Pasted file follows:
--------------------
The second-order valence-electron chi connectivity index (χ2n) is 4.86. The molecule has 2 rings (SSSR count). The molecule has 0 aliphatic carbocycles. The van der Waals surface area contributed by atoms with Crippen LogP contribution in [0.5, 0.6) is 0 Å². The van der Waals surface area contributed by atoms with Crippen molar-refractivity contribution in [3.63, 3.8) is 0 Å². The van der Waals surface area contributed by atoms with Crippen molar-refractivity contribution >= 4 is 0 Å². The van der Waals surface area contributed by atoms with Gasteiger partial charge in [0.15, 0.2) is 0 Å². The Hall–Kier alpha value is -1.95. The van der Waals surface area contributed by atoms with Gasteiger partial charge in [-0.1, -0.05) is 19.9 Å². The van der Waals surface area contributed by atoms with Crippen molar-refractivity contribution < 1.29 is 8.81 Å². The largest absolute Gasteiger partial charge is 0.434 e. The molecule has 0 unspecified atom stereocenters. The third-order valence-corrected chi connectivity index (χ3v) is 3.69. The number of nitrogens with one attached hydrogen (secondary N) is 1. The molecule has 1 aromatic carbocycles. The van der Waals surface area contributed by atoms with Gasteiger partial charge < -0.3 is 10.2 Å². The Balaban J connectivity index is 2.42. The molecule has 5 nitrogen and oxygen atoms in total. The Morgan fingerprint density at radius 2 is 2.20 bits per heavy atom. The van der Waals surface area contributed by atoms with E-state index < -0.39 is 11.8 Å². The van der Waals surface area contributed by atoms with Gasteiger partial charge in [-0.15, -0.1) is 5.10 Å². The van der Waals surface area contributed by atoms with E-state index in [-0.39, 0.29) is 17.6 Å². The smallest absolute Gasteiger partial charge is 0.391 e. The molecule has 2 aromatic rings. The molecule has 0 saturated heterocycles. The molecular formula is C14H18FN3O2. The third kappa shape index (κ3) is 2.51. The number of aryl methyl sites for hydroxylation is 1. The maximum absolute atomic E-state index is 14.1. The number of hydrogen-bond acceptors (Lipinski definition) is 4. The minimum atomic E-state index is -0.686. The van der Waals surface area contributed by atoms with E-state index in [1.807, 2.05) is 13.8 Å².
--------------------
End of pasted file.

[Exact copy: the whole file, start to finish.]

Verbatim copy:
The second-order valence-electron chi connectivity index (χ2n) is 4.86. The molecule has 2 rings (SSSR count). The molecule has 0 aliphatic carbocycles. The van der Waals surface area contributed by atoms with Crippen LogP contribution in [0.5, 0.6) is 0 Å². The van der Waals surface area contributed by atoms with Crippen molar-refractivity contribution in [3.63, 3.8) is 0 Å². The van der Waals surface area contributed by atoms with Crippen molar-refractivity contribution >= 4 is 0 Å². The van der Waals surface area contributed by atoms with Gasteiger partial charge in [0.15, 0.2) is 0 Å². The Hall–Kier alpha value is -1.95. The van der Waals surface area contributed by atoms with Gasteiger partial charge in [-0.1, -0.05) is 19.9 Å². The van der Waals surface area contributed by atoms with Crippen molar-refractivity contribution < 1.29 is 8.81 Å². The largest absolute Gasteiger partial charge is 0.434 e. The molecule has 0 unspecified atom stereocenters. The third-order valence-corrected chi connectivity index (χ3v) is 3.69. The number of nitrogens with one attached hydrogen (secondary N) is 1. The molecule has 1 aromatic carbocycles. The van der Waals surface area contributed by atoms with Gasteiger partial charge < -0.3 is 10.2 Å². The Balaban J connectivity index is 2.42. The molecule has 5 nitrogen and oxygen atoms in total. The Morgan fingerprint density at radius 2 is 2.20 bits per heavy atom. The van der Waals surface area contributed by atoms with E-state index < -0.39 is 11.8 Å². The van der Waals surface area contributed by atoms with Gasteiger partial charge in [-0.15, -0.1) is 5.10 Å². The van der Waals surface area contributed by atoms with E-state index in [-0.39, 0.29) is 17.6 Å². The smallest absolute Gasteiger partial charge is 0.391 e. The molecule has 2 aromatic rings. The molecule has 0 saturated heterocycles. The molecular formula is C14H18FN3O2. The third kappa shape index (κ3) is 2.51. The number of aryl methyl sites for hydroxylation is 1. The maximum absolute atomic E-state index is 14.1. The number of hydrogen-bond acceptors (Lipinski definition) is 4. The minimum atomic E-state index is -0.686. The van der Waals surface area contributed by atoms with E-state index in [1.807, 2.05) is 13.8 Å².